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August 01, 1986 - Image 15

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Michigan Daily, 1986-08-01

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The Michigan Daily - Friday, August 1, 1986 - Page 15
Athletesface raised academic standards

(Continued from Page 1)
your school. It's as simple as that." According to a survey by the
Associate Athletic Director Don American College Testing Service,
Lund has also criticized the new rules one-third of all students who take the
because they subject star athletes to SAT achieve below the 700 minimum
additional media attention. This required by Proposition 48.
publicity, he believes, could damage Some officials fear that the
an athlete's ability to handle requirements, especially the
pressure. minimum SAT score, discriminate
Cliff Sjogren, the University's against minority students. At last
director of admissions, was another January's NCAA convention, at which,
NCAA representative who helped delegates discussed Proposition 48,
formulate Proposition 48. Despite the presidents from several primarily
cases of Mills and Joubert, however, black colleges condemned the
he doubts the regulations will requirements. Joseph Johnson,
significantly affect the University's president of Grambling State Univer-
athletic programs. sity, called schools in favor of the
BECAUSE THE quality of student requirements, "misguided and
athletes here is high compared to misdirected elitist institutions."
other universities, Sjogren said last STATISTICS back up such fears. An
spring, the rule will affect only a few NCAA study of male athletes shows
extreme cases. that nearly 80 percent of black
"Oh sure, these guidelines could athletes and 40 percent of white
result in a valedictorian from high athletes currently enrolled would be
school not being eligible," Sjogren ineligible under the new requiremen-
said. "It's an extreme case, but ts. Only 43 percent of black students
students with a 2.5 grade point score over 700 on the exam, compared
average but without good SAT scores to 87 percent of white students.
could be knocked out." Canham believes the requirements
Sjogren advocates an NCAA will keep a variety of students off the
provision which would allow grades playing field and out of schools. "I
higher than 2.0 to compensate for test think it discriminates against a lot of
scores under 700. Grades offer a the inner city kids, whether they are
fairer assessment of academic ability minorities or not, simply because they
than test scores, he said. spend more money on education in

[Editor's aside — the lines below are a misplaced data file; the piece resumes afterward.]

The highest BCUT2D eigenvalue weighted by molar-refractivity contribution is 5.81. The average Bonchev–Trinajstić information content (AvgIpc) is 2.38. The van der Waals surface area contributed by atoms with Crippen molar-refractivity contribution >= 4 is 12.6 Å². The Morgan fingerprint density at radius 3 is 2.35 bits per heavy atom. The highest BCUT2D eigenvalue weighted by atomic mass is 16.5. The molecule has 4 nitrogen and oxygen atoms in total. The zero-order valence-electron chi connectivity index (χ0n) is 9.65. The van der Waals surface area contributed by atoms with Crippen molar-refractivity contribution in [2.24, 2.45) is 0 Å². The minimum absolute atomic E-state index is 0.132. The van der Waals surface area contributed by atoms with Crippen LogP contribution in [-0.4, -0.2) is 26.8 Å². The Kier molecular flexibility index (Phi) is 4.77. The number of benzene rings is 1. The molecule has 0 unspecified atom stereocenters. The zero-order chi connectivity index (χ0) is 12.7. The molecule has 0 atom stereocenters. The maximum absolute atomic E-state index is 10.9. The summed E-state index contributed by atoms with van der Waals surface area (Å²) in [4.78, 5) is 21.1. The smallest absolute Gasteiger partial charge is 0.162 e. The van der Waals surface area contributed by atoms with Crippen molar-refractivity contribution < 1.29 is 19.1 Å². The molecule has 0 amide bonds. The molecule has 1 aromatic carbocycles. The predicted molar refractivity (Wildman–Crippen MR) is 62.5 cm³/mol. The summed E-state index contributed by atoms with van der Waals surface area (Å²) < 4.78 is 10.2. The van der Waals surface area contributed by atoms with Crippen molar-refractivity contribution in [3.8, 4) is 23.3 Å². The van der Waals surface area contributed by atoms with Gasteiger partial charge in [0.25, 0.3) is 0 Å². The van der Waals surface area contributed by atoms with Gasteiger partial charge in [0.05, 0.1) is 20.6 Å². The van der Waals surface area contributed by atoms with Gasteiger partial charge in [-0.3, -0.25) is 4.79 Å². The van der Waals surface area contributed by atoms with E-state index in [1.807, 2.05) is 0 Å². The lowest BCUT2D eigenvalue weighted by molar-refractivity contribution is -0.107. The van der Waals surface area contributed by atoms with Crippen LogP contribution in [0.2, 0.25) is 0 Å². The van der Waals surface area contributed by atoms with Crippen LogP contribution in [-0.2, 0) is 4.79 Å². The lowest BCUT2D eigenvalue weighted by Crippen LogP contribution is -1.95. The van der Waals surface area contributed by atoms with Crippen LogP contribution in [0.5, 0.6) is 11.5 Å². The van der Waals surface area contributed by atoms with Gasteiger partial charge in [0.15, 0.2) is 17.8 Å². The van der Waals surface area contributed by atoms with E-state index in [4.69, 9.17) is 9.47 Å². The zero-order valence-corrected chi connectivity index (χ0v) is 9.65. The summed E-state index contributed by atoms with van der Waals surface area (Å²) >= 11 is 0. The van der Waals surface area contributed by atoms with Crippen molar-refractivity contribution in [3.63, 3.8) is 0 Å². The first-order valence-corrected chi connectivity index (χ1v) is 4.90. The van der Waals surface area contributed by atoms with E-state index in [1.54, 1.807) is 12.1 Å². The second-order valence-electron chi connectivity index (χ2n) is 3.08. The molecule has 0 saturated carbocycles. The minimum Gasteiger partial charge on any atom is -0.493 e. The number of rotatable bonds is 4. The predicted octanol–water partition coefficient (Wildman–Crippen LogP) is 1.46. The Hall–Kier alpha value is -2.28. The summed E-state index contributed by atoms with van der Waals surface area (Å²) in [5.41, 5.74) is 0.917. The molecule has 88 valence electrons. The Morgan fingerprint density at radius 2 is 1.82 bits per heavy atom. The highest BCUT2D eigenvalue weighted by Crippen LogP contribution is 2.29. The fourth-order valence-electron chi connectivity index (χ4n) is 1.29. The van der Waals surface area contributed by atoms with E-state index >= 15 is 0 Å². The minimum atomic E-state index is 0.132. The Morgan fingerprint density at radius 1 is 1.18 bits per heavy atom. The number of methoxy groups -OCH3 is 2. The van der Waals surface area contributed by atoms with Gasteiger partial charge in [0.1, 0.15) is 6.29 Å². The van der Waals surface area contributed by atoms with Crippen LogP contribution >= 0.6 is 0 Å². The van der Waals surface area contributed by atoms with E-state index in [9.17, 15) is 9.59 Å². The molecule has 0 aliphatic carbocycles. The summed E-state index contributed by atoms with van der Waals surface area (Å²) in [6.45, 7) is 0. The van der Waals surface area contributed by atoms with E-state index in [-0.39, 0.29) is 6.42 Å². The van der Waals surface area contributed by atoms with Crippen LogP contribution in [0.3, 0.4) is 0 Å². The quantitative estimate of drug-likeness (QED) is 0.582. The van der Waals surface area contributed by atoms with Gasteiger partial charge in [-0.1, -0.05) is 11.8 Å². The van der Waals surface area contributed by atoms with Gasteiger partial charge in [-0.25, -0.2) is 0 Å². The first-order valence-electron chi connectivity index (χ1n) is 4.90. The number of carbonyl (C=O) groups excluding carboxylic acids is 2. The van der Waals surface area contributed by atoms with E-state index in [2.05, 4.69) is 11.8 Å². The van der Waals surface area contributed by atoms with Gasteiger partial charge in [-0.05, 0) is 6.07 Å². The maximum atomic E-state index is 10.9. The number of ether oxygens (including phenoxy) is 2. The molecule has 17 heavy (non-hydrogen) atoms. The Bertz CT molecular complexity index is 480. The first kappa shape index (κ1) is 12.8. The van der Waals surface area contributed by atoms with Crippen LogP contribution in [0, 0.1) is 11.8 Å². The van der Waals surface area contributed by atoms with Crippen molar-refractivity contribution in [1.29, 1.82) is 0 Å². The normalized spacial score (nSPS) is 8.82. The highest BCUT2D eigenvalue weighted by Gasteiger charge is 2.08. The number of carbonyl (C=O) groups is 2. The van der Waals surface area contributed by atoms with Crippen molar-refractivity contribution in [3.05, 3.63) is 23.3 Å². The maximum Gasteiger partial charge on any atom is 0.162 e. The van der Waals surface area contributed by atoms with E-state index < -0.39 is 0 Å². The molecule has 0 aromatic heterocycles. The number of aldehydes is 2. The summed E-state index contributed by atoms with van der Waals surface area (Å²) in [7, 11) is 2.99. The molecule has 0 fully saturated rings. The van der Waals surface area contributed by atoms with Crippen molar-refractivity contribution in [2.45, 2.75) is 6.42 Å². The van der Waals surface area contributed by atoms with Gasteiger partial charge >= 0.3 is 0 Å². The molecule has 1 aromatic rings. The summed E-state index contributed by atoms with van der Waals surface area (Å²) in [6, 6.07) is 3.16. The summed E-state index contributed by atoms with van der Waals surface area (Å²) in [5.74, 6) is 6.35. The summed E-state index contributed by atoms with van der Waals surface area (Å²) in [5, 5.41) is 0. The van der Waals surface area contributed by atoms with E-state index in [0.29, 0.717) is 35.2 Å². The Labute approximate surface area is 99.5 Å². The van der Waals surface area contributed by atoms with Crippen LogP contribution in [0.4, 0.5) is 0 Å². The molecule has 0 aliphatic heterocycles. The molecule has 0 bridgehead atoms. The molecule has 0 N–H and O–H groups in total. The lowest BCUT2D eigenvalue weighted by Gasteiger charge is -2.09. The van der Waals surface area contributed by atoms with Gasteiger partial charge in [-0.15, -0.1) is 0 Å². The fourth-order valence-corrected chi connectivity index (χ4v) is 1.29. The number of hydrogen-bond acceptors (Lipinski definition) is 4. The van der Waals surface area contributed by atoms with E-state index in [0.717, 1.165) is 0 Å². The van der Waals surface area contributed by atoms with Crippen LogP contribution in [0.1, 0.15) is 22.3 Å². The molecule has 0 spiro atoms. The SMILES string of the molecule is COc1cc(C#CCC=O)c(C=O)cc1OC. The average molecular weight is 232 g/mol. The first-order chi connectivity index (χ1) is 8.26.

"You should let grades offset lower suburban schools," he said.
test scores but not the other way "It hurts the very people you should
around," he said. be trying to help and be giving a
SJOGREN SAID the rule does not chance. I'm in favor of not letting
differ from current policies at the them compete, but you've got to let
University and other Big Ten schools. them in school," Canham said.
Although the University has no grade Sjogren agreed, adding that the test
or test score requirements for ad- requirement may reflect a social
missions, Sjogren insisted that ailment broader than racial
neither the admissions office nor the discrimination. "SATs reflect the
athletic department recruit students neglect that has been laid on
with credentials below the new NCAA predominantly black areas, but I
standards. think it's unfair to call them racially
Most University students easily biased. They meAsure skills needed to
surpass these standards. Eighty per- operate in a modern society," he said.
cent graduate in the top fifth of their "I've seen so many blacks with
high school class, while 90 percent superior test scores that it would be
score over 900 on the SAT. unfair to call them racially biased."
Yet Sjogren said the University BIASED OR NOT, most students
considers a variety of factors - think the requirements will have
ranging from grades and test scores positive academic effects on the
to character traits and special talents quality of athletes getting into
- before admitting a student. Studen- colleges. "I think it's definitely going
ts with low test scores or grades can to affect the number of athletes that
get into the competitive University if can get into the University and also
admissions officers feel they will im- raise the standard of excellence for
prove the "quality of life" on campus.
Minority status, unusual talent, or
overcoming extreme hardship are a
few-examples of traits that can com
;s-~t'-A~ando Toeaching ~
pensate for low grades and tes
scores, Sjogren said. Fall-Wint
ATHLETIC ABILITY is a valuable
contribution to campus life, he added.
"I've talked to people on all levels Graduate Students are neede
and I get the feeling all the way to teach Seminars as well as t
through that as long as we conduct the and to live-in as resident staff
program with integrity, as long as Graduate staff receive room
(athletes) are graduating, (successful week corriddr and dorm-wide
athletic teams) generally improve the Student Teaching Assistan
quality of campus life," Sjogren said.
"It's a lot more fun to walk back from
the stadium when you've won than Application Proce
when you've lost." Fill out (1) a Housing Staff app
Although Proposition 48 falls below Pilot-LS&A Application both